From the August 15 edition of Fox News' Hannity:
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From the July 2 edition of Fox News' Journal Editorial Report:
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In a column equating those concerned about climate change with members of a "doomsday cult," the Wall Street Journal's James Taranto quoted the following two headlines in an apparent effort to bolster his claim that global warming is not "real science":
Taranto suggests that this year's record snowpacks in western states undermine previous research indicating that global warming is pushing down snowpack levels. But, as is often the case with conservative media seeking to downplay the threat of climate change, Taranto relies on the misconception that short-term data can invalidate a long-term trend.
The first article he references, from the Washington Post in February 2008, reports on a study which concluded that a significant portion of the decline in snowpack in the western U.S. between 1950 and 1999 was a result of human-induced climate changes. According to the authors of that study, Taranto is making a fundamental mistake in suggesting that this year's snowpack levels contradict their findings.
Tim Barnett, research marine physicist at the Scripps Institution of Oceanography said Taranto is comparing "apples and oranges" and that "the difference between year to year changes in the weather and long term changes in climate are not really comparable." Barnett's co-author David Pierce similarly explained that "confusing the year-to-year up and downs with the long-term decline is a fairly common mistake that people make" and "shows a sad ignorance of climate science." He added:
In his May 23 Wall Street Journal column, James Taranto called Harold Camping -- who predicted the Biblical day of rapture would occur on May 21 -- the "Christian Al Gore." Taranto further compared global warming activism to a "doomsday cult."
From Taranto's column:
Something else bothers us about the media mockery of Harold Camping, as justifiable as it may be. Why are only religious doomsday cultists subjected to such ridicule? Reuters notes that "Camping previously made a failed prediction Jesus Christ would return to Earth in 1994." Ha ha, you can't believe anything this guy says! But who jeered at the U.N.'s false prediction that there would be 50 million "climate refugees" by 2010? We did, but not Reuters.
Doomsday superstitions seem to fulfill a basic psychological need. On the surface, the thought that God or global warming will destroy the world within our lifetimes is horrifying. But all of us are doomed; within a matter of decades, every person alive will experience the end of his own world. A belief in the hereafter makes the thought of death less terrifying. But so does a disbelief in the here, after. If the world is to end with us--if there is no life for anyone after our death--we are not so insignificant after all.
To reject traditional religion is not, as the American Atheists might have it, to transform oneself into a perfectly rational being. Nonbelievers are no less susceptible to doomsday cults than believers are; Harold Camping is merely the Christian Al Gore. But because secular doomsday cultism has a scientific gloss, journalists like our friends at Reuters treat it as if it were real science. So, too, do some scientists. It may be that the decline of religion made this corruption of science inevitable.
In his May 2 Wall Street Journal column, James Taranto wrote that President Obama "assembled a small death panel, which went to the compound in Pakistan and shot" Osama bin Laden.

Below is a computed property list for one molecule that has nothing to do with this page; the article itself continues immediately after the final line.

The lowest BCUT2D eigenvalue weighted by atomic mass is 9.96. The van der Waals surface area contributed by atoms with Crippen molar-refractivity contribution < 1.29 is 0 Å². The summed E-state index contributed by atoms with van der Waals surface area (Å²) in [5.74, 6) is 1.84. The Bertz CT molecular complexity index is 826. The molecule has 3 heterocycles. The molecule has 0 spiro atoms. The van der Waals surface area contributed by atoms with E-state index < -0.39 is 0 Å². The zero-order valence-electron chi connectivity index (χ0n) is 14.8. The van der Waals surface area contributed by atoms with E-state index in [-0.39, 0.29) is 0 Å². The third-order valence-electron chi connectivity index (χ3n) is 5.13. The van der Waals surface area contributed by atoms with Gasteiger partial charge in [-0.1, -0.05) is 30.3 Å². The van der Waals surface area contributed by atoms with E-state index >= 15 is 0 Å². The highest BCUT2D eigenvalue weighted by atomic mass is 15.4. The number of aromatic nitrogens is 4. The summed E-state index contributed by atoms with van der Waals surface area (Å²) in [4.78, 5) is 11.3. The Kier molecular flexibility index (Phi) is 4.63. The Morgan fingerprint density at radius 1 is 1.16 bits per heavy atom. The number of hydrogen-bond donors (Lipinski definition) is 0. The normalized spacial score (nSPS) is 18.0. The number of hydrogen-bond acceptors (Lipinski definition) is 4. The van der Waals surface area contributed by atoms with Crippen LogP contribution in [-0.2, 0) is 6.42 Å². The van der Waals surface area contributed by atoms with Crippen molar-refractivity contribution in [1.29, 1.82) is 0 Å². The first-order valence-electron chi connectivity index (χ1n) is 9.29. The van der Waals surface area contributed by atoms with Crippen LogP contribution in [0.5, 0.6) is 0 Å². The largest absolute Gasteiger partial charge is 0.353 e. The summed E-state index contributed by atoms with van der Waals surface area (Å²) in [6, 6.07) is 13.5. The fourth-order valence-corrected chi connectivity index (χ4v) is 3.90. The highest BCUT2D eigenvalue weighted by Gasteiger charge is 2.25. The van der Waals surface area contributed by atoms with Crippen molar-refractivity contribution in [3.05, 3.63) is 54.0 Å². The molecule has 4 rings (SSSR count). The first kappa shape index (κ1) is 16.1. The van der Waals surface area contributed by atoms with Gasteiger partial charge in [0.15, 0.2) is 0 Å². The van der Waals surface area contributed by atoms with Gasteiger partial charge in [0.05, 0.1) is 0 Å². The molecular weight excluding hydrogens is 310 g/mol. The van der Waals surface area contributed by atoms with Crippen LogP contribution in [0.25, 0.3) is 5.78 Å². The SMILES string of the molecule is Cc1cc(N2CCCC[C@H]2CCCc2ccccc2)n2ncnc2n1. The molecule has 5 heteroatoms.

From Taranto's column:
Finally, last August, they found the compound in Abbottabad, Pakistan. ABC News's Jake Tapper reports that in March, President Obama authorized "the development of a plan" to bomb the compound with 2,000-pound Joint Direct Attack Munitions carried by B2 "stealth" bombers. "But when the president heard the compound would be reduced to rubble he chose not to pursue that option. . . . The president wanted proof" that bin Laden was dead. So he assembled a small death panel, which went to the compound in Pakistan and shot him.
Right-wing media have recently revived the falsehood that the Independent Payment Advisory Board created by the health care law will lead to health care rationing. In fact, the law specifically prohibits the Advisory Board from making "any recommendations to ration health care ... or otherwise restrict benefits."
In a his April 20 Wall Street Journal column, James Taranto again pushed the "death panels" lie, writing that the "Independent Payment Advisory Board, the ObamaCare creation" is "colloquially known as death panels."
From Taranto's column:
ObamaCare not only will force people to buy insurance and to subsidize the insurance of others, it ends "Medicare as we know it." In his speech last week, Obama promised: "We will slow the growth of Medicare costs by strengthening an independent commission of doctors, nurses, medical experts and consumers who will look at all the evidence and recommend the best ways to reduce unnecessary spending while protecting access to the services that seniors need." He was referring to the Independent Payment Advisory Board, the ObamaCare creation colloquially known as death panels.
The right-wing media have repeatedly mischaracterized Attorney General Eric Holder's recent reference to "my people" to claim that he is a "black nationalist" or that the Obama Justice Department is motivated by "racial bias." In his statement, Holder actually took issue with the suggestion that a 2008 incident involving the New Black Panther Party was a more "blatant form of voter intimidation" than what occurred in the 1960s; Holder said the suggestion "does a great disservice to people who put their lives on the line, who risked all."
In his February 2 Wall Street Journal column, James Taranto celebrated a Florida judge's recent ruling against the health care reform law and credited his fellow News Corp. employee Sarah Palin with helping undermine support for reform efforts by coining the phrase "death panel."
Taranto then launched a weak defense of Palin's "death panel" lie and attacked PolitiFact for naming "death panels" its 2009 Lie of the Year.
You see, according to Taranto, Palin was "not lying" because she put "death panel" in quotes, which "indicate[s] that she was using it figuratively." In fact, Taranto argues, PolitiFact "was more vulnerable to the charge of lying than Palin was, for its highly literal, out-of-context interpretation of her words was at best extremely tendentious." Here's Taranto's defense:
In truth, PolitiFact was more vulnerable to the charge of lying than Palin was, for its highly literal, out-of-context interpretation of her words was at best extremely tendentious.